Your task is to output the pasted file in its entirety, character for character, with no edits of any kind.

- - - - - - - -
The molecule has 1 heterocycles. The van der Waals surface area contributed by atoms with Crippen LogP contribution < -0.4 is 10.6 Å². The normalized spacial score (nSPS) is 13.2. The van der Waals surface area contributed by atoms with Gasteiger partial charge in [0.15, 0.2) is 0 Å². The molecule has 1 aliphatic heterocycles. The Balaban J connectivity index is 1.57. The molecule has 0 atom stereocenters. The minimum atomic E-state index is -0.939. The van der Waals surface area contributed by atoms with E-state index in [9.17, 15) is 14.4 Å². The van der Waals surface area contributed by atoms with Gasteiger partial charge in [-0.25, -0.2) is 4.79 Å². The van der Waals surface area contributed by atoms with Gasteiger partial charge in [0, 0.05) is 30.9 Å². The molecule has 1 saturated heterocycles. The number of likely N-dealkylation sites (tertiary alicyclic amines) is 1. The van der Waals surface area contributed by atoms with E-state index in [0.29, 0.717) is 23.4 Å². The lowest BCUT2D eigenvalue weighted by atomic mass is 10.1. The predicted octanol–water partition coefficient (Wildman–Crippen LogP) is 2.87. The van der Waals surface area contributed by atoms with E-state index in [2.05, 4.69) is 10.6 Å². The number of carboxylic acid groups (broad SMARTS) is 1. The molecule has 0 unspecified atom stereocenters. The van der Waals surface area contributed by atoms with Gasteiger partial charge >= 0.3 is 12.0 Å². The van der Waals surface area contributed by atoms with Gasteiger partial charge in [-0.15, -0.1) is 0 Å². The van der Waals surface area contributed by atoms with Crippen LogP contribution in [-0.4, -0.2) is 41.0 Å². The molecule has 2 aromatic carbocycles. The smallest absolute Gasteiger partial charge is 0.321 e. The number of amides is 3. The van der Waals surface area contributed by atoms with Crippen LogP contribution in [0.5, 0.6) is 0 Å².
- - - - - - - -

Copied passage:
The molecule has 1 heterocycles. The van der Waals surface area contributed by atoms with Crippen LogP contribution < -0.4 is 10.6 Å². The normalized spacial score (nSPS) is 13.2. The van der Waals surface area contributed by atoms with Gasteiger partial charge in [0.15, 0.2) is 0 Å². The molecule has 1 aliphatic heterocycles. The Balaban J connectivity index is 1.57. The molecule has 0 atom stereocenters. The minimum atomic E-state index is -0.939. The van der Waals surface area contributed by atoms with E-state index in [9.17, 15) is 14.4 Å². The van der Waals surface area contributed by atoms with Gasteiger partial charge in [-0.25, -0.2) is 4.79 Å². The van der Waals surface area contributed by atoms with Gasteiger partial charge in [0, 0.05) is 30.9 Å². The molecule has 1 saturated heterocycles. The number of likely N-dealkylation sites (tertiary alicyclic amines) is 1. The van der Waals surface area contributed by atoms with E-state index in [0.29, 0.717) is 23.4 Å². The lowest BCUT2D eigenvalue weighted by atomic mass is 10.1. The predicted octanol–water partition coefficient (Wildman–Crippen LogP) is 2.87. The van der Waals surface area contributed by atoms with E-state index in [2.05, 4.69) is 10.6 Å². The number of carboxylic acid groups (broad SMARTS) is 1. The molecule has 0 unspecified atom stereocenters. The van der Waals surface area contributed by atoms with Gasteiger partial charge >= 0.3 is 12.0 Å². The van der Waals surface area contributed by atoms with Gasteiger partial charge in [-0.15, -0.1) is 0 Å². The van der Waals surface area contributed by atoms with Crippen LogP contribution in [-0.4, -0.2) is 41.0 Å². The molecule has 2 aromatic carbocycles. The smallest absolute Gasteiger partial charge is 0.321 e. The number of amides is 3. The van der Waals surface area contributed by atoms with Crippen LogP contribution in [0.5, 0.6) is 0 Å².